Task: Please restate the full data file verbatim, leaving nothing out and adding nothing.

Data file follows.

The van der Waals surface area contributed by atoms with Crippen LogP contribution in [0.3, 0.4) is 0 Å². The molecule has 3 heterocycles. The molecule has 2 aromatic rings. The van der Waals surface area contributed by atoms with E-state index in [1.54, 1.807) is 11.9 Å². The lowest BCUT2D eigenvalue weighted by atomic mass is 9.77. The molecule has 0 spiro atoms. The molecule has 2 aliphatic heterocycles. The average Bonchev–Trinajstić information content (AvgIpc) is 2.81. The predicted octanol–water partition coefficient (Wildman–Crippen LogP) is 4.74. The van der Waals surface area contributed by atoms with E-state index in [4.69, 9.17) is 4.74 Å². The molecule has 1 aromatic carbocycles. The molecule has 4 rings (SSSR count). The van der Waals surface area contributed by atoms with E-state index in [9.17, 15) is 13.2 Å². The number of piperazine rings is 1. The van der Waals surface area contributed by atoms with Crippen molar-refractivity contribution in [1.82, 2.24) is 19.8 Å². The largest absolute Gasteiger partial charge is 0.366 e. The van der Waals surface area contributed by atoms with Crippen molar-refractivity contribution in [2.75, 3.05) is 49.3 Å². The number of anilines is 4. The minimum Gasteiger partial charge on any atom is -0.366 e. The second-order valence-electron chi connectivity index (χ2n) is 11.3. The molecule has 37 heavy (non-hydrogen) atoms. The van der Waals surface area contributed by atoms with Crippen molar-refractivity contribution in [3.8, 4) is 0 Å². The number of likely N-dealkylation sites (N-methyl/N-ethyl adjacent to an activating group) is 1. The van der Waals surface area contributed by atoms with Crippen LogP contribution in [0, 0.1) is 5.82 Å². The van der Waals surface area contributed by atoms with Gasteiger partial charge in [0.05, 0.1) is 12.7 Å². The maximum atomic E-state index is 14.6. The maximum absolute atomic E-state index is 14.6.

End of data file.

The van der Waals surface area contributed by atoms with Crippen LogP contribution in [0.3, 0.4) is 0 Å². The molecule has 3 heterocycles. The molecule has 2 aromatic rings. The van der Waals surface area contributed by atoms with E-state index in [1.54, 1.807) is 11.9 Å². The lowest BCUT2D eigenvalue weighted by atomic mass is 9.77. The molecule has 0 spiro atoms. The molecule has 2 aliphatic heterocycles. The average Bonchev–Trinajstić information content (AvgIpc) is 2.81. The predicted octanol–water partition coefficient (Wildman–Crippen LogP) is 4.74. The van der Waals surface area contributed by atoms with E-state index in [4.69, 9.17) is 4.74 Å². The molecule has 1 aromatic carbocycles. The molecule has 4 rings (SSSR count). The van der Waals surface area contributed by atoms with E-state index in [9.17, 15) is 13.2 Å². The number of piperazine rings is 1. The van der Waals surface area contributed by atoms with Crippen molar-refractivity contribution in [1.82, 2.24) is 19.8 Å². The largest absolute Gasteiger partial charge is 0.366 e. The van der Waals surface area contributed by atoms with Crippen molar-refractivity contribution in [2.75, 3.05) is 49.3 Å². The number of anilines is 4. The minimum Gasteiger partial charge on any atom is -0.366 e. The second-order valence-electron chi connectivity index (χ2n) is 11.3. The molecule has 37 heavy (non-hydrogen) atoms. The van der Waals surface area contributed by atoms with Crippen molar-refractivity contribution in [3.8, 4) is 0 Å². The number of likely N-dealkylation sites (N-methyl/N-ethyl adjacent to an activating group) is 1. The van der Waals surface area contributed by atoms with Crippen LogP contribution in [0, 0.1) is 5.82 Å². The van der Waals surface area contributed by atoms with Gasteiger partial charge in [0.05, 0.1) is 12.7 Å². The maximum atomic E-state index is 14.6. The maximum absolute atomic E-state index is 14.6.